The KFC Yum Center isn’t typically a place for a funeral. However, most people aren’t the greatest boxer who ever lived. Most people aren’t cultural icons. Most people aren’t world champions and Olympic gold medalists. Most people aren’t Muhammad Ali, who was honored today with a funeral procession and incredible memorial service. The three-time world heavyweight champion boxer is a legend, and not just in his home town of Louisville, Kentucky. He’s a legend that belongs to the world, and that was evident in his memorial services this week.
One of Ali’s biggest desires, when he planned his funeral, was that it wouldn’t be only for dignitaries, it would be for everyone. Rich or poor, black or white, Christian or Muslim, Ali wanted it to be an event for everyone to enjoy. His jenazah, a Muslim funeral service, was opened to people of all faiths, and 18000 people gathered in Freedom Hall, where Ali fought some of his biggest fights. His funeral procession went across the entire city of Lousiville, going from the funeral home to the west end streets where Ali grew up, past his childhood home, past the Ali Center, and back again to Cave Hill Cemetery, where His memorial service was hosted by an iman, but featured speakers of many faiths, including Jewish, Muslim, Mormon, Christian, Buddhist, and Native American traditions. The Ali family spoke, along with long-time family friends like Billy Crystal and former President Bill Clinton.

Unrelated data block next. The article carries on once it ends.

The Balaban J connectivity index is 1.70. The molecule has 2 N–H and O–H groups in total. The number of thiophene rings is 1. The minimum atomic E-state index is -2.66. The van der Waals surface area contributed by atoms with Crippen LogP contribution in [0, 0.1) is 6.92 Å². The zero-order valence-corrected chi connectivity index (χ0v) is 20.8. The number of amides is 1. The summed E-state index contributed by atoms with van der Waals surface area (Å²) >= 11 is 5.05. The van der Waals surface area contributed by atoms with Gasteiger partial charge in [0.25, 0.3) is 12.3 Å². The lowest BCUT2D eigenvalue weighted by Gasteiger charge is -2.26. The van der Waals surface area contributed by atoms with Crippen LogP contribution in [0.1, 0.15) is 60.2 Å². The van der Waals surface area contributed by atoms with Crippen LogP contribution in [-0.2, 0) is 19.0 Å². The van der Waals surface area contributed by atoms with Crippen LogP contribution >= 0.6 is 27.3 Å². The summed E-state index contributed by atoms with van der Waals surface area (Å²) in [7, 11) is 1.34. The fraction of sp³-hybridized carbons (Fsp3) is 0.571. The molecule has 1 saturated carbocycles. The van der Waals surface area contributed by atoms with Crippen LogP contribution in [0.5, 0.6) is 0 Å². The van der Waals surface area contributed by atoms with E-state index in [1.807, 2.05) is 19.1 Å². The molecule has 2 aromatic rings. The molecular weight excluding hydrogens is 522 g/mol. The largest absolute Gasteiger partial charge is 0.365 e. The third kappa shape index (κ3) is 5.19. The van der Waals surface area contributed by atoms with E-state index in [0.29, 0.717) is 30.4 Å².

“He was funny. He was beautiful. He was the most perfect athlete you ever saw,” said comedian Billy Crystal, who first met Ali in 1974. “And those were his own words.” Crystal added, “Muhammad Ali taught us life is best when you build bridges between people, not walls.”
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